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Monday, December 22, 2008

More Comcast Bombast

Two weeks ago, I had a Comcast technician come out and investigate my highspeed internet. My service had gotten really choppy... lots of lost connections and bad connection speed. The tech said that Comcast was working on new lines and that the old modems "couldn't sync up with the new preferred frequency." This sounded bogus to me. Previous experience told me that the culprit was probably a bad feed coming through my building's cable box. But he was pretty insistent that I needed a new modem... so my old box went goodbye, and now I have a new RCA modem that sits flat instead of upright and has a slightly different configuration of solid and flashing green lights.

The tech gave me his cell number and told me to call him if anything else went wrong. After a week, I tossed the paperwork because this new set up was running like a top. All was right with the world. Until yesterday afternoon.

The four happy flashing lights suddenly became two. And they somehow looked glum and listless instead. No email. No web browsing. No internet piracy.

But I'm no reactionary about this kind of stuff. I started with the basics. I unplugged and reset the modem. But it came back up with just two whimpering beady little lights. I rebooted my PC. I waited. I wondered if the snow and ice was interfering with the cable. I made sure my television signal was still okay. Eventually, I concluded that this great new frequency-syncing modem was a lemon. Sure it looked great out of the box... with blazing speeds and a funky new design. But less than a week later it had obviously fried.

So today I made the call to Comcast. The automated system sent a reboot signal to my modem. After waiting 30 seconds for that to prove fruitless, I connected to a live person. I explained the situation. I told him about the problem with the building's wiring a couple years ago. I explained the recent tech visit and the new modem. I patiently explained to him that I wasn't an idiot and knew how to reboot things... and that while rebooting may fix 90% of the customer complaints, it wasn't going to fix mine. I asked him to run a proximity health check to determine if my neighbors were having any problems. He agreed to this troubleshooting step. After a minute, he said they were fine. He asked me which of the flickering green lights were on. He then ran a remote health check, and told me that there was nothing wrong with my modem. I paused and said, "... ok..." and waited for him to tell me what his genius solution was.

He then asked me to push the button on the front of my new modem that says ON/OFF.

Comcast 1, Idiot Home user 0

BTW, this is really funny:

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Monday, December 15, 2008

Auction Inaction

Last weekend I attended an auction for fifteen condos at a schwanky building on Capitol Hill. Three years after opening, this place hadn't sold all of its units yet. They were probably getting a little desperate in this economy and decided to let the market decide what these homes were worth.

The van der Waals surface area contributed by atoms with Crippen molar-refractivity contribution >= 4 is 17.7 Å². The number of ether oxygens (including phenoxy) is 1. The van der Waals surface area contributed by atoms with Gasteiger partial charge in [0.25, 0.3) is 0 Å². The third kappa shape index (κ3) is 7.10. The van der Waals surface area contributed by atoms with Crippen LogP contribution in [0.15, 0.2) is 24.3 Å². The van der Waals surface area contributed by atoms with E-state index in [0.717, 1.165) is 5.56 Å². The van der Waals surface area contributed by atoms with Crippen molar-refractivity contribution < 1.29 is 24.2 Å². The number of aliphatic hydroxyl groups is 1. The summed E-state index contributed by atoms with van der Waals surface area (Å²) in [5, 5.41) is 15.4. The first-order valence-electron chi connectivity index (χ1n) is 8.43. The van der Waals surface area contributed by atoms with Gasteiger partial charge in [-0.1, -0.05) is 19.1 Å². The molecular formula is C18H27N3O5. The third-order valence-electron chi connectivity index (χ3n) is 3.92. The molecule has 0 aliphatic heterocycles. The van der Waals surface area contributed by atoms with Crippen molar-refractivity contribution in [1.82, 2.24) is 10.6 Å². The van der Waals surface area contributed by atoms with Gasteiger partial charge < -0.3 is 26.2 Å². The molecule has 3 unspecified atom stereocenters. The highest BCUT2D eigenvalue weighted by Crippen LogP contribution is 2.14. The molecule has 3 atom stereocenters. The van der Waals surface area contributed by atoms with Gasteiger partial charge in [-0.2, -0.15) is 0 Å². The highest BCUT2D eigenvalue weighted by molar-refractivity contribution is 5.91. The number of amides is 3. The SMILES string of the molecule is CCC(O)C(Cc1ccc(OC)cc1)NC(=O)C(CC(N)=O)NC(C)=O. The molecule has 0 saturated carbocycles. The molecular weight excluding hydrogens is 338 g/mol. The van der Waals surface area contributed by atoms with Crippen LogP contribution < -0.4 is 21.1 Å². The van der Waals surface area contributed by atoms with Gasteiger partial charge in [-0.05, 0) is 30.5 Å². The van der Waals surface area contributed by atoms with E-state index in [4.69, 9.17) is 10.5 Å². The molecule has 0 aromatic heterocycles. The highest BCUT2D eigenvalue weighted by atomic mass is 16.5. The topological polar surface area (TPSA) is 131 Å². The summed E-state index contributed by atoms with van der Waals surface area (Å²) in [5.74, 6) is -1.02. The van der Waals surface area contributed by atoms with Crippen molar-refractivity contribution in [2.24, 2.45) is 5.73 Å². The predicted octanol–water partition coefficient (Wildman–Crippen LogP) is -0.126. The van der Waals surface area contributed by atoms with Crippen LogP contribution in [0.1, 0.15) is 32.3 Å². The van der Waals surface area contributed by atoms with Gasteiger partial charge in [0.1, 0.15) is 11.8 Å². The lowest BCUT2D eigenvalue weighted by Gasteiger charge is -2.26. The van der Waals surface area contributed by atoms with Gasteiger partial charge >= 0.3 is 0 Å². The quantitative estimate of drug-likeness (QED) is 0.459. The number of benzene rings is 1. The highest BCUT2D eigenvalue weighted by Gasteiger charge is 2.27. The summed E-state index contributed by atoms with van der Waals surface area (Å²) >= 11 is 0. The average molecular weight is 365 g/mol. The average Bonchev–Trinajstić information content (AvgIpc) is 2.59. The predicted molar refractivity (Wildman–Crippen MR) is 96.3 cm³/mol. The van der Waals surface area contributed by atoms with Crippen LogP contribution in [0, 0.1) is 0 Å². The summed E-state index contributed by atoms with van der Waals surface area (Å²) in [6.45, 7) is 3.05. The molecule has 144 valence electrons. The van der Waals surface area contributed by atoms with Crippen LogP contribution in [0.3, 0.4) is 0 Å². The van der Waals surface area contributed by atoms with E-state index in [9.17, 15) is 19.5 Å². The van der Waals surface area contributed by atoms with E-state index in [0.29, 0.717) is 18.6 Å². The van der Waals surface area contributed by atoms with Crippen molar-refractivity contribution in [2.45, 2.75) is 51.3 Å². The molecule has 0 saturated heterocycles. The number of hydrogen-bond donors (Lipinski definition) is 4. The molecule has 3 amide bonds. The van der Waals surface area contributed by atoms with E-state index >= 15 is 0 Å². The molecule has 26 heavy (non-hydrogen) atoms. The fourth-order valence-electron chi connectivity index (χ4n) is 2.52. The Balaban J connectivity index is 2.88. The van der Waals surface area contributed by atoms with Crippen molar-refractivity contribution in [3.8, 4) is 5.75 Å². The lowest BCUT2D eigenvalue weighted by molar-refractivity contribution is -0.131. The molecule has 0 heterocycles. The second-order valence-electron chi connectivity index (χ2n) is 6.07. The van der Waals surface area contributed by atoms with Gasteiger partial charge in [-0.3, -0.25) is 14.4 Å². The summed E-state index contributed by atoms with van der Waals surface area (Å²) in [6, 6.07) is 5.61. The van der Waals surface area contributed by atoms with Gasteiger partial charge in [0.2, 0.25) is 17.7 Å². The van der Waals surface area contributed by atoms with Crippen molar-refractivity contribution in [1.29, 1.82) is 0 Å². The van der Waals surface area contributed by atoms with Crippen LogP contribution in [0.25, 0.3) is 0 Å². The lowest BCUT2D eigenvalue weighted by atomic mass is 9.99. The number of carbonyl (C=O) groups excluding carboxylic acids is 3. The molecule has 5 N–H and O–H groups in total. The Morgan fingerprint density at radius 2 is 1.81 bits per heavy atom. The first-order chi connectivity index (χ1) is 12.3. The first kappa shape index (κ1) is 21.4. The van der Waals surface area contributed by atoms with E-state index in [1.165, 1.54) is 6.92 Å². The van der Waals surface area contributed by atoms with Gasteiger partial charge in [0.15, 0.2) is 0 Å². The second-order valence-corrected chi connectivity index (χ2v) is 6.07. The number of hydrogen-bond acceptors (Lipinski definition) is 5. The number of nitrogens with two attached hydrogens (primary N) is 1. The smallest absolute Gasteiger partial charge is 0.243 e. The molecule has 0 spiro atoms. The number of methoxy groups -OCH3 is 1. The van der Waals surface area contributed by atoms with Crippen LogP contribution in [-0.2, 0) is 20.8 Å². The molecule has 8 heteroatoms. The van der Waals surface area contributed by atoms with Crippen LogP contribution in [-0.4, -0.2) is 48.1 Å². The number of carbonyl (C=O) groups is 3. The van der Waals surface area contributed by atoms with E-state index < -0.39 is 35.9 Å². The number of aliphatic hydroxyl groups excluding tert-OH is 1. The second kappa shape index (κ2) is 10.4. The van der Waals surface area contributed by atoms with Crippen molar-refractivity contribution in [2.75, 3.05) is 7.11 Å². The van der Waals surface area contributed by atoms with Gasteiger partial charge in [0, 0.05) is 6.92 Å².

Originally priced in the low to mid 400's, they were accepting opening bids in the low 200's. The rock bottom starting prices drew in the crowds. There were probably 200 people at the Grand Hyatt, waiting for the auctioneer to kick things off. Although I knew it was unlikely that any would go in my price range, I attended anyway. I was hoping for an educational, if not a participatory experience. And that's exactly what I got.

All the units quickly vaulted past my cap. They sold for around halfway between the original cost and the minimum bid (around the mid 300's.) There were quite a few obvious speculators in the room (they had different-colored bidding plaques that allowed them to bid on multiple units)... and I couldn't help despising them. Even though I was out of the bidding pretty early on every unit... there were a lot of young families obviously looking for a home and bidding nervously. They were all outbid by the big money... at least when it came to the nicer units. These buyers had an easy time of it... they could see exactly what the market was willing to pay (in the form of these young families) and then just eclipse that amount. This is a safe strategy if you are banking on the economy rebounding and the housing market coming back up in the next few years. I didn't really see two of these speculators squaring off on a property and bidding the price up beyond what an actual homeowner would pay. That aspect of the auction felt a bit like collusion to me.

Anyway, as my search for a property to invest in continues, I feel a bit disheartened. I'm now quite convinced that I won't find anything close to the size and quality of my current apartment in my price range. I'm not sure whether I should move to a different part of the state, accept a much smaller place, wait and hope that the market keeps crashing, or embrace that my apartment is a sweetheart deal in a great neighborhood and look to bury my savings into soybean futures.

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